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Kentucky is a wonder! A relatively small state (geographically-speaking), Kentucky is blessed with infinite variety – boundless nature everywhere one looks, history and architecture as old as the nation, and world famous sporting events and venues that spotlight the state in the center of the world.

The Bluegrass State is home to forty-five unique State Parks, ensuring enjoyment for every member of the family. The time to visit these three, all within a short driving distance of each other, is now. Although close, getting between them will require getting off the interstates and into the country. The roads of central Kentucky are nicely paved, seldom with rude potholes or torn-up sections. Central Kentucky is rolling hills, but the roads are generally gently curved; there are frequent passing lanes or four-lane stretches. Be especially vigilant for deer, particularly in the early evening.

For those in RV’s or tents, I have included camping information. Get out and enjoy Kentucky!

Federal Hill

My Old Kentucky Home State Park,

Bardstown, Kentucky


Federal Hill, a gracious Federal-style home built in 1818, sits on 290 acres adorned with old oak trees, walled gardens and spacious grassy areas. Home to Judge John Rowan, who served with distinction in both the Kentucky State Court of Appeals and the U.S. Senate, and his family, the house is most closely linked to his cousin, the great composer, Stephen Foster.

Foster (1826-1864), considered the ‘father of American music’ was a frequent visitor and guest at Federal Hill. Foster has more than 200 songs to his credit; many of his most famous, including the Kentucky state song My Old Kentucky Home were written in this house.  Foster’s writing desk is one of the highlights of the tour.

The house is a solid foursquare noted for its large windows, elaborate wood carvings, and graceful central staircase. On the main floor are a dining room, parlor and the Judge’s library. The upper floors are bedrooms.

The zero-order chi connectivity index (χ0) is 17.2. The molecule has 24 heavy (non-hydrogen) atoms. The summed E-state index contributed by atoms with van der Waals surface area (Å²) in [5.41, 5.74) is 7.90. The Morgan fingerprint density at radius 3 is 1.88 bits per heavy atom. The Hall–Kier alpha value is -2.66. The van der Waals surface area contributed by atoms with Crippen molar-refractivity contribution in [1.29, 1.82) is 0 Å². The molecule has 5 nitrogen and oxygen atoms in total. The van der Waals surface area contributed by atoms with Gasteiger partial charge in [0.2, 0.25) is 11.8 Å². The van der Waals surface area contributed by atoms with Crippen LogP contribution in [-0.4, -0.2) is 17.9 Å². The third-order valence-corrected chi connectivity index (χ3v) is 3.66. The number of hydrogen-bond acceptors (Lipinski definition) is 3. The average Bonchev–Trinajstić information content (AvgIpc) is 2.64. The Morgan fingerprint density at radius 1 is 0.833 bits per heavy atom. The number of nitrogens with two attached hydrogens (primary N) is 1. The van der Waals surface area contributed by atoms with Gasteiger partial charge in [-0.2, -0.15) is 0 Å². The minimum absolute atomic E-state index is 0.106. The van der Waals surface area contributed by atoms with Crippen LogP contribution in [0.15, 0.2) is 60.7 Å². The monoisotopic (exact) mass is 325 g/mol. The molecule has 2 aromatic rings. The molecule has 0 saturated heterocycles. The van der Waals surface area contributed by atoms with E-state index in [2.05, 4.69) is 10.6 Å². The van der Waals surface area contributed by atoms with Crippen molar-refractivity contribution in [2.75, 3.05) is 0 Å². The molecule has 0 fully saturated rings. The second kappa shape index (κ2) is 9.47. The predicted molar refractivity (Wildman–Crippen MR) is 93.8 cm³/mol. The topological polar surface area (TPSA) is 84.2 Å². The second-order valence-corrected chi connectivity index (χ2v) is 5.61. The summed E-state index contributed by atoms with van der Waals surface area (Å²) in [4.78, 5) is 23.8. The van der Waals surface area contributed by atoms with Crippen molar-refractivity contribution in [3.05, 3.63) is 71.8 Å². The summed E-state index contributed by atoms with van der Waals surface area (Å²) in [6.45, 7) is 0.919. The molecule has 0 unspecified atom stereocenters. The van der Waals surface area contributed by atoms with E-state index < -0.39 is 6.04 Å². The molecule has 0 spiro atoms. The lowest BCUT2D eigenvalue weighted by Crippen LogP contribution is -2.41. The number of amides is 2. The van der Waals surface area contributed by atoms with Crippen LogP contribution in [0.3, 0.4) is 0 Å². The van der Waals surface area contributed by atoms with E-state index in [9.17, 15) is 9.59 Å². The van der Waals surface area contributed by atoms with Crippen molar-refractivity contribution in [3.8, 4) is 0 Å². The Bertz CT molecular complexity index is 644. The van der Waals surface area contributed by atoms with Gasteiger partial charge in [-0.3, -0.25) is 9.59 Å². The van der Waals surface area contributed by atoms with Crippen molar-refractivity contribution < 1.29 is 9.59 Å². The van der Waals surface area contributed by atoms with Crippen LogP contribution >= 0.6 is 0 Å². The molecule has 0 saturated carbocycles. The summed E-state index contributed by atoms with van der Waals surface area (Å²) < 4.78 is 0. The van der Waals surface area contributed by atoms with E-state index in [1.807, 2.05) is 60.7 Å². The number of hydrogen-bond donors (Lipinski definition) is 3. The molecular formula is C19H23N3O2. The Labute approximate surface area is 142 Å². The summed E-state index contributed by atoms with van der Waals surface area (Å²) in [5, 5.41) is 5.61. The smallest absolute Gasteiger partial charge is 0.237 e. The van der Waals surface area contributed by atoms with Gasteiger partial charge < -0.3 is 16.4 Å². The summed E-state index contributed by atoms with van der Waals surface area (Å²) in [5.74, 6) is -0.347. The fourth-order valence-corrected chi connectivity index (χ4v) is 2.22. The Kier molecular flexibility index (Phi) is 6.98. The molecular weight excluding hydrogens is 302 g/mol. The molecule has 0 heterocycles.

Outside the home one finds the kitchen, smokehouse and storage buildings. All tour guides are thoroughly knowledgeable of the house, family and Foster’s music; they conduct the tours in authentic period clothing.

The grounds at My Old Kentucky Home State Park somehow invite a visitor to slow down and enjoy the immersion into a bygone era. Shady oak trees cover the grounds and line the walkways, expansive gardens overflow with a multitude of colors and scents, while the sunny spots beckon as the perfect place for a quick game of Frisbee or a short nap. Throughout, bells toll Foster’s songs. It is a lovely place to spend a day.

The park has a visitor’s center and large gift shop. At the far end of the park, near the campground, is an 18-hole golf course, kept in immaculate condition.

Tucked into a corner of My Old Kentucky Home State Park is the amphitheater that has housed The Stephen Foster Story for the last fifty-eight years! With beautiful costumes and settings, high energy dance and dozens of Foster’s songs, this is the perfect finale for your time in Bardstown. The Stephan Foster Story runs June through August; book your tickets early.

My Old Kentucky Home is a unique state park, an enduring place honoring a home, a man, music and the times they took place in. Enjoy Federal Hill with your family.